Meet the department – Jim Stevens, University Professor Emeritus, gentleman farmer, community leader
September 2020 is unlike any ‘back-to-school’ season that we have ever seen. As faculty, staff and students prepare to return to learning in a mix of in-person and online, we find ourselves adjusting in countless ways. While there are lots of exciting new developments coming for Fall 2020, we are sad that this will be the first September since 1957 without our beloved tradition, the corn roast, started by retired faculty member Dr. Jim Stevens and his family.
Departmental lore has it that Jim started the annual corn roast the day after arriving as an assistant professor on September 3, 1957 when Earl MacNaughton, the department head, was looking for a site for the event. The corn roast continued annually at the Stevens’ farm until 2010, when Jim and his wife Karin moved into the city. Since then, until this fall, we have gathered at Riverside Park to celebrate the start of a new school year, introduce new members of the department, and celebrate successes of the previous year.
As a faculty member, Jim’s research focused on understanding the fundamental properties of polymers, which are substances made up of long chains of repeating molecules. Jim is a world-class experimentalist, pioneering a technique for investigating these substances through laser-light scattering. Over his extensive career, Jim has collaborated with physicists in laboratories around the globe including University of Kent at Canterbury, The University of Manchester, Bell Laboratories, École Supérieur de Physique et de Chimie in Paris, Chalmers University of Technology, University of Uppsala, Umeå University (Sweden) and the Warsaw University of Technology. These fruitful collaborations led to Jim being co-recipient of the Swedish Innovation Cup in 1988 for an electrochromic device they created. In 1992, Jim was inducted as a Fellow of the American Physical Society in recognition of his leadership in the field of polymer electrolytes, with 141 publications that have been cited more than 5200 times by others in the field.
Jim’s innate curiosity and love of science fuels his ongoing explorations, well past retirement. In 2018, Jim gave an engaging departmental colloquium on “smart” windows, more than 60 years after he began his career as an assistant professor at the University of Guelph! Smart windows consist of two pieces of glass with conductive surfaces made of thin layers of indium-tin oxide on one piece and nickel oxide on the other. A small applied voltage can be used to block the incoming light, depending on its wavelength. This means that the amount of heat dumped into the living space can be controlled and air conditioning can be eliminated: exciting technological developments that could result in significant energy savings in building operations more than three decades after Jim’s initial research in electrochromic films.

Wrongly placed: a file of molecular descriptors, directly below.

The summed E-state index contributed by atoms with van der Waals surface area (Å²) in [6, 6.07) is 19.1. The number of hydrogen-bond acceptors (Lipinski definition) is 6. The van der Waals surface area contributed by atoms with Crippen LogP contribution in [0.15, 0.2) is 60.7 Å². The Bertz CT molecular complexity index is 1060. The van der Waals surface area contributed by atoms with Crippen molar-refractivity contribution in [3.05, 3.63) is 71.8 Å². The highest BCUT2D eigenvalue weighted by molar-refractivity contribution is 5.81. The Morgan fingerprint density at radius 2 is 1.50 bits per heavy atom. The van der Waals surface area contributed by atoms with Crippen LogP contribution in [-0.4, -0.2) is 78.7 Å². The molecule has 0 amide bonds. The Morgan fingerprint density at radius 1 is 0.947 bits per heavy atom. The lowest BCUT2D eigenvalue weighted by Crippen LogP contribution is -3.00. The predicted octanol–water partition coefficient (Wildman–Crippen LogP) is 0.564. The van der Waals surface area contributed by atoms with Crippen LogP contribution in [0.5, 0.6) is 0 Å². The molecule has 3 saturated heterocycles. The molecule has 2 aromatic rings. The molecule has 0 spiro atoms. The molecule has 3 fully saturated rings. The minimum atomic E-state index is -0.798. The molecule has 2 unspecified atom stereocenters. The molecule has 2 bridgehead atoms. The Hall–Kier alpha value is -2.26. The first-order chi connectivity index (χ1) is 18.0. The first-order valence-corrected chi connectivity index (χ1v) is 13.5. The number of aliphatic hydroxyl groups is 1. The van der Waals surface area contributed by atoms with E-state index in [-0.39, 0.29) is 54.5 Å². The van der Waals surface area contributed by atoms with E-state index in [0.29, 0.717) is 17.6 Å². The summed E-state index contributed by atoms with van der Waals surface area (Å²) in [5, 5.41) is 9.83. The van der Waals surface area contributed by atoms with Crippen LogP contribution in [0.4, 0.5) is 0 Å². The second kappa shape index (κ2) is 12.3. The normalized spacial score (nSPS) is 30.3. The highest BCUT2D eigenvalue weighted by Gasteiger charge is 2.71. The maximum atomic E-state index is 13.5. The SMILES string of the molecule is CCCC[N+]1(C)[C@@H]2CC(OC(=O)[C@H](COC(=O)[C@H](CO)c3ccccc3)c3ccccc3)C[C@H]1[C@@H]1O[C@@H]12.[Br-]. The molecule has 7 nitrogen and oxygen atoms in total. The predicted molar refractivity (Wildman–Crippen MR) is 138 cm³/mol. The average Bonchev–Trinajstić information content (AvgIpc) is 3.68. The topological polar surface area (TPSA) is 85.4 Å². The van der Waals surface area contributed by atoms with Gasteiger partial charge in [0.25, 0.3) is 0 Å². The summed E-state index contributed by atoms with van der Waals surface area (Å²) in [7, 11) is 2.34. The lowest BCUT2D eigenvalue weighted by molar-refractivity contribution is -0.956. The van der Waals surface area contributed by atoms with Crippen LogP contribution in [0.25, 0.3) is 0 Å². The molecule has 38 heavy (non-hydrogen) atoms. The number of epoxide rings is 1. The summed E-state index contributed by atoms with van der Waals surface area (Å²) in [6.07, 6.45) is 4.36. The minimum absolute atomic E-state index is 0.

His passion for science is matched by Jim’s commitment to his communities, both professionally and socially, as evidenced by his work with organizations such as the Science Teachers Association of Ontario, the Canadian Association of University Teachers, the Ontario Confederation of University Faculty Associations, and the American Association of Physics Teachers (Ontario Division). Many in the wider Guelph community know Jim well as a long-time member of the Guelph Rotary Club. With Rotary, he has worked on projects improving living conditions in Tanzania and Uganda. Jim helped to obtain financial support for the construction and operation of the River Run Centre and Hospice Wellington. Jim has sung in the St. George’s Church choir for over 60 years. He was the recipient of the Order of Niagara in 2019.
A scholar, a community leader, and also a devoted athlete and Gryphon supporter (https://news.uoguelph.ca/2015/05/lifelong-member-of-campus-athletics-centre-looks-forward-to-revamped-facility/), Jim exemplifies the best of what we aspire to be. His sense of community and love for physics of all stripes helped to form the core philosophy of who we are as a department today. Although there won’t be a corn roast in September 2020, we’ll all raise a (virtual) toast to Jim for the important role he continues to play in our story and look forward to resuming the tradition in September 2021. It just doesn’t really feel like the start of a fall semester without it!